Remember the timeline
made of soft colored felt?
Foot after foot of black:
the Big Bang, eventually stars.
A band of yellow (planets form.)
Green for teeming plants.
Orange for the dinosaurs'
165,000,000 year reign.
At the end a tiny red line:
Toltecs, Industrial Revolution,
today's headlines. In that line
humans lift each other up
and tear each other down.
The dance has always been
two steps forward, one step back.
The arc of the universe doesn't
bend toward anything
unless we push and pull,
coax and cajole. Don't stop.
At the Judson Montessori school in San Antonio, where I went for preschool and first grade, there was a timeline of the universe made out of felt. I remember it like I remember lunchtimes listening to Ravel's "Bolero." The felt strip was maybe 4" wide, and many feet long, longer than I could count.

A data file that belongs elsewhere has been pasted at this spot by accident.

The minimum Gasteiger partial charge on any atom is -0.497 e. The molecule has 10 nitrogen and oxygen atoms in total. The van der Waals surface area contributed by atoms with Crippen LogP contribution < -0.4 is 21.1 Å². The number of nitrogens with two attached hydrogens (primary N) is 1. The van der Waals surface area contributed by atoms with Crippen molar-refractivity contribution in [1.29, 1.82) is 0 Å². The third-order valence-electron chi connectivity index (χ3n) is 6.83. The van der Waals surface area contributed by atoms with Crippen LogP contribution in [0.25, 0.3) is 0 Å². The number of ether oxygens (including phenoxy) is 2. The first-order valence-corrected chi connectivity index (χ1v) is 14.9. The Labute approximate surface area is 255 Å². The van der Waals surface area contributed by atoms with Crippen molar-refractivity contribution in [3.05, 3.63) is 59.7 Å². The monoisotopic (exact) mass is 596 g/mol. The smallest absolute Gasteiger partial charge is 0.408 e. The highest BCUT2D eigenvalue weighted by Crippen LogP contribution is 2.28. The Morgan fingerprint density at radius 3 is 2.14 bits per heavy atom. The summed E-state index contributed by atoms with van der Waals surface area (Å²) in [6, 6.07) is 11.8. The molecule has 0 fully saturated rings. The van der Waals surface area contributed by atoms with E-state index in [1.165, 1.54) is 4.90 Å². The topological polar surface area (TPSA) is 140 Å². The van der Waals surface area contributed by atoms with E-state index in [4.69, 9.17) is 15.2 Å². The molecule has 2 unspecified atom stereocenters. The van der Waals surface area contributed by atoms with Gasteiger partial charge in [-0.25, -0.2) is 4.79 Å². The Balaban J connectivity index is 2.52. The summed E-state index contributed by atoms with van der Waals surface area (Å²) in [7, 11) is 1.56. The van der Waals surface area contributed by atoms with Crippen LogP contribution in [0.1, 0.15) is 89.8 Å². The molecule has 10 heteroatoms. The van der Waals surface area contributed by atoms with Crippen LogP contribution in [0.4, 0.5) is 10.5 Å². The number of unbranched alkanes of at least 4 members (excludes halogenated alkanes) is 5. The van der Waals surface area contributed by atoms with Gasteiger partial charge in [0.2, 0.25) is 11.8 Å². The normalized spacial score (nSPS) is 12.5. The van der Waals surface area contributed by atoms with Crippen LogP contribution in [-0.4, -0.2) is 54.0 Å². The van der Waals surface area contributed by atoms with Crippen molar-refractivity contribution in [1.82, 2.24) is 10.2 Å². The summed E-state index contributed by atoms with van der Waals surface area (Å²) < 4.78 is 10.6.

Mostly what I remember about the timeline now is the long stretch of black felt that signified the early history of the universe, and the tiny red line all the way at the right end that signified human history. (Kind of like this Kurtzgesagt video, but low-tech and tangible. It was the late 1970s, after all.)
That timeline has been coming back to me recently. How vast is the history of the universe. How tiny our human fraction of time. How much beauty, and how much horror, we've packed into the thin sliver of time when human beings have been alive on this earth. How much work we still have to do.